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Gardeners know the Lagenaria Squash, not so much by their good taste,
but as bottle gourds that can be cured and turned into ornamentals
(penguin or swan gourds), storage containers (bushel basket gourd) or
fashionable attire (New Guinea penis sheath gourd). I went to
Longwood Gardens in Pennsylvania where some of my Botany students went
on to become resident interns and were continuing their studies.
One was working in the children's garden when I encountered her.
One of the things that I became much amused by was a tunnel shaped
trellis covered with vines of cucuzzi caravazzi (snake squash).
In the late summer and fall, it became a highlight of the childrens
garden. Loads of 3-4 foot squash hung down from the roof of the
tunnel. Kids would just wildly run through the tunnel of hanging squash
with delight and I did the same. We duplicated the tunnel at the farm
last year which was a lot of fun for those who came to the farm stand.
This year we decided to find the best edible lagenaria and looked at
varieties being developed by breeders in India and China. We're still
evaluating them, but the one pictured above was surprisingly early and
productive. Sometimes called Opu in India, it is a rampant
climber that will sprawl across your yard if not provided with a
Cucuzzi Caravazzi (Snake Gourd) and the old Massey Ferguson
Long Island has a fairly large population of second and third
generation Italians (my grandparents on my mom's side came to America
from Italy in the late 1800's) and as a result, I grew up eating
vegetables that were considered a bit strange in the 1950's even in the
U.S. One of these was the cucuzzi squash. The vines of cucuzzi
caravazzi (the Italian edible gourd or Snake Gourd) grew in a great
mass that climbed up the back fence into the trees. I marveled at the
2-3 inch white flowers that opened at dusk and were pollinated by the
hawk moths that visited during the night. We would harvest the immature
foot long fruit for dinner; later, the ones we missed among the foliage
and in the trees matured into three or four foot baseball bat fruits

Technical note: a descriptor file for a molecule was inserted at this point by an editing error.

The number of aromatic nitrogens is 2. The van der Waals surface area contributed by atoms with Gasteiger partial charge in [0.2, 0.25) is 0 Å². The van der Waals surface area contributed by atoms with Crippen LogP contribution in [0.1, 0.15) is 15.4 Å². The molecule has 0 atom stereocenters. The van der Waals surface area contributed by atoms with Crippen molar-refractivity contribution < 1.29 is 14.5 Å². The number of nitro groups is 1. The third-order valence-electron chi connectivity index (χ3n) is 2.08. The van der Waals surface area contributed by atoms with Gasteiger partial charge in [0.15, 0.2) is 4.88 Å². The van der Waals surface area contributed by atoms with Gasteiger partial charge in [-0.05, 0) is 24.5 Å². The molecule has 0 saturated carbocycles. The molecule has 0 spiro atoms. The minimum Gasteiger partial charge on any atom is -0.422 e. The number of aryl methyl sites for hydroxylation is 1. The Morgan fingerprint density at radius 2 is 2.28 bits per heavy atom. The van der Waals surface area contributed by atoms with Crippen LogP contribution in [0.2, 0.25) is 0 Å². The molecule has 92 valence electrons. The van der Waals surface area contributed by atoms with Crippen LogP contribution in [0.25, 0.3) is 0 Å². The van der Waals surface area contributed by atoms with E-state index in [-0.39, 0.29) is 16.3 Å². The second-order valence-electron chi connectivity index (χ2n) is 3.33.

that hung down from the vines. These were prizes that we displayed on
the front porch along with our best fall pumpkins.
We ate the immature cucuzzi fruit cooked in tomato sauce, fried with
eggplant, and steamed with a spattering of olive oil or butter. They
were just as good as zucchini squash, some say better because of firmer
texture and a mild, never bitter taste. But they aren't a
zucchini. They too, are Lagenaria Gourds.
We tend to think of zucchini squash as an Italian vegetable. In fact,
the Italian Cocozelle (di Napoli) was the first "zucchini" to make it
to the U.S. seed catalogs of the mid 1930's. Oddly, zucchini is
Cucurbita pepo, a member of the pumpkin family and a new world species
brought to Italy by European explorers. While much of Europe saw the
pumpkins brought back from America as just that, hard shelled storage
squash, the Italians viewed the green unripe fruit as; well, zucchini
and ate them with gusto.
You see, the Italians were already eating cucuzzi squash and had been
for centuries as were the Indians of southern Asia, the Vietnamese and
Chinese (who call the squash "opu" or "opo"). Cucuzzi is old world and
the lagenaria gourds have a long history of use in the Old World as
food as well as for making storage containers and ornaments. The
Italians quickly substituted the new pumpkin squash for Lagenaria
squash and gradually bred their pumpkins to look more like little long
green squashes. Why the quick transition from Lagenaria to Zucchini?
The same reason we don't see the cucuzzi in the market much. It is a
rampant viner, it needs support, it needs night flying insects to be
pollinated, it needs warmth and a long growing period and it is just
not as productive as the zucchini squash. But, oh, it is a squash for
memories. Those who have tried the immature lagenaria squash
prepared like zucchini give it high grades. One fruit can go a long way
to feeding a crowd and the texture and flavor often surpass other
summer squash. We like the lagenaria. But the new world zucchini
bear more fruit quicker.